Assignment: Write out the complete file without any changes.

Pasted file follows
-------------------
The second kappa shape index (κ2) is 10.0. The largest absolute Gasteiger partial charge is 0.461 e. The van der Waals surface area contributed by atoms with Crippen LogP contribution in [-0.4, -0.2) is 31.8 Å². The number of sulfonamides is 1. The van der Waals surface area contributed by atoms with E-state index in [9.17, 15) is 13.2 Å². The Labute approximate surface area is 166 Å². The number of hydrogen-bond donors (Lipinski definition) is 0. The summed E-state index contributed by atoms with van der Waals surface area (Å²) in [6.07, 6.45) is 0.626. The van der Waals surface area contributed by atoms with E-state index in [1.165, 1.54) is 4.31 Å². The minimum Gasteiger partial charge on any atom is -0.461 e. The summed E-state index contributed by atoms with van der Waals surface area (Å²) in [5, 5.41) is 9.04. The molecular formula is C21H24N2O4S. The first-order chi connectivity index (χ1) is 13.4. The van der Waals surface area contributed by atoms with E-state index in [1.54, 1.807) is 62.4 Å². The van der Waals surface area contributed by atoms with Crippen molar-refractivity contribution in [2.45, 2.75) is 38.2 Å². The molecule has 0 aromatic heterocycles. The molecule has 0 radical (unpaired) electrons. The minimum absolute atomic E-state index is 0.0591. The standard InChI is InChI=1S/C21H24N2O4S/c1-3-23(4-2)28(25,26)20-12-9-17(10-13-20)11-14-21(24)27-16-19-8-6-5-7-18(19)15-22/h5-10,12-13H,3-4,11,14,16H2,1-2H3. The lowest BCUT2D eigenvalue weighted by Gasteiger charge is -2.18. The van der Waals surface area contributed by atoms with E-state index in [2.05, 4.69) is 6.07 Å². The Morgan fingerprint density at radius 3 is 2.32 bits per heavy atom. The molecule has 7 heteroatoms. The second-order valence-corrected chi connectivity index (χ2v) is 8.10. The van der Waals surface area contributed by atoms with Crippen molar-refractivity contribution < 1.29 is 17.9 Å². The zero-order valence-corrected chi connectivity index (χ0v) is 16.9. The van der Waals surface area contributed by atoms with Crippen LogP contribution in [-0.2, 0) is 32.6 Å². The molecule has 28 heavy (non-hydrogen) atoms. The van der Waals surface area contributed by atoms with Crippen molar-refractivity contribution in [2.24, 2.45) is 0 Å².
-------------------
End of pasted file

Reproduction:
The second kappa shape index (κ2) is 10.0. The largest absolute Gasteiger partial charge is 0.461 e. The van der Waals surface area contributed by atoms with Crippen LogP contribution in [-0.4, -0.2) is 31.8 Å². The number of sulfonamides is 1. The van der Waals surface area contributed by atoms with E-state index in [9.17, 15) is 13.2 Å². The Labute approximate surface area is 166 Å². The number of hydrogen-bond donors (Lipinski definition) is 0. The summed E-state index contributed by atoms with van der Waals surface area (Å²) in [6.07, 6.45) is 0.626. The van der Waals surface area contributed by atoms with E-state index in [1.165, 1.54) is 4.31 Å². The minimum Gasteiger partial charge on any atom is -0.461 e. The summed E-state index contributed by atoms with van der Waals surface area (Å²) in [5, 5.41) is 9.04. The molecular formula is C21H24N2O4S. The first-order chi connectivity index (χ1) is 13.4. The van der Waals surface area contributed by atoms with E-state index in [1.54, 1.807) is 62.4 Å². The van der Waals surface area contributed by atoms with Crippen molar-refractivity contribution in [2.45, 2.75) is 38.2 Å². The molecule has 0 aromatic heterocycles. The molecule has 0 radical (unpaired) electrons. The minimum absolute atomic E-state index is 0.0591. The standard InChI is InChI=1S/C21H24N2O4S/c1-3-23(4-2)28(25,26)20-12-9-17(10-13-20)11-14-21(24)27-16-19-8-6-5-7-18(19)15-22/h5-10,12-13H,3-4,11,14,16H2,1-2H3. The lowest BCUT2D eigenvalue weighted by Gasteiger charge is -2.18. The van der Waals surface area contributed by atoms with E-state index in [2.05, 4.69) is 6.07 Å². The Morgan fingerprint density at radius 3 is 2.32 bits per heavy atom. The molecule has 7 heteroatoms. The second-order valence-corrected chi connectivity index (χ2v) is 8.10. The van der Waals surface area contributed by atoms with Crippen molar-refractivity contribution < 1.29 is 17.9 Å². The zero-order valence-corrected chi connectivity index (χ0v) is 16.9. The van der Waals surface area contributed by atoms with Crippen LogP contribution in [-0.2, 0) is 32.6 Å². The molecule has 28 heavy (non-hydrogen) atoms. The van der Waals surface area contributed by atoms with Crippen molar-refractivity contribution in [2.24, 2.45) is 0 Å².